Referring to the Intracoastal Waterway that feeds the aquifer, Gormley said that the Pinelands and the Atlantic Ocean are one: "We can't put blinders on for the other side just because it's the Pinelands."

Regardless of what is decided, Dillingham called on the politicians to set specific timelines for those things to get done.

Dillingham said shellfish numbers are down drastically in Barnegat Bay, and blamed stormwater run-off for the decline. Shellfish are a good barometer to use when measuring the health of the environment, he said.

"Clams and oysters are filter feeders," he said. "When you see them drop off, it's a warning sign that the health of the bay is in danger.

"The health of Barnegat Bay is overstressed by nutrient pollution," Dillingham said. "That is primarily nitrates and phosphorus coming off the land. It's exceeded the ability of the bay to utilize those nutrients."

He said the overabundance of nutrients promotes algae growth, which can kill eelgrasses, which are an important habitat for crabs and small fish, he said.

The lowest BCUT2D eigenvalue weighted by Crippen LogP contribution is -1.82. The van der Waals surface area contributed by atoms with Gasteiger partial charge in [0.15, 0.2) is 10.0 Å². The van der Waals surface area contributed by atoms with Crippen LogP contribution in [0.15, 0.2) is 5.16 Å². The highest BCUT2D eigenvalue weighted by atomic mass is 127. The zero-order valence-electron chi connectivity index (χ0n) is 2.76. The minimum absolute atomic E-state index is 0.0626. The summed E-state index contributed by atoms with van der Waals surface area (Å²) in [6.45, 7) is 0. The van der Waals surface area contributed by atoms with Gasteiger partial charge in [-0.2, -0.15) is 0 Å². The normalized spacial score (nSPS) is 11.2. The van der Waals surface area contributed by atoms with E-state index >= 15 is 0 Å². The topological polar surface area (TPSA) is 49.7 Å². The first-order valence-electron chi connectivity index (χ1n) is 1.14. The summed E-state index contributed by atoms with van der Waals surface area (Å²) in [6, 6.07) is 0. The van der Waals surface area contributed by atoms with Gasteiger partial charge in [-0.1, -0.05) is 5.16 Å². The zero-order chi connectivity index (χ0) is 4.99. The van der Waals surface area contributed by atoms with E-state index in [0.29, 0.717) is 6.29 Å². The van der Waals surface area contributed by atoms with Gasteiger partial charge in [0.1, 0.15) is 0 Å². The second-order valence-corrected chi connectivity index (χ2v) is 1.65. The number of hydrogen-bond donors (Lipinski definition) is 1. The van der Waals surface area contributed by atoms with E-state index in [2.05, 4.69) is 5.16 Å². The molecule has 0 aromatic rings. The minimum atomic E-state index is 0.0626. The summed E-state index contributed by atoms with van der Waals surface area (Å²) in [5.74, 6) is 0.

Willie deCamp, president of Save Barnegat Bay, said the state should also focus on an aggressive purchase of open space. "That's the definitive way to protect the coast," he said

Stone Harbor Mayor Suzanne Walters; Melissa Denko, director of the Marine Trade Association of New Jersey; and Walt Westcoat, a longtime supporter of the Intracoastal Waterway, all highlighted the state's need to address dredging and what to do with the spoils generated.

LoBiondo, Gormley and Corzine, "need to go back to Washington to get money for the Intracoastal Waterway," Westcoat said. "It didn't get a dime this year."

While Campbell told those at the hearing to think about finding places for dredging sediment. Some said there may be use for the substance, commonly referred to as spoils.

Wayne Conrad, president of the Baywaters Alliance, said dredging materials could have economic benefits, such as in road building and landscaping.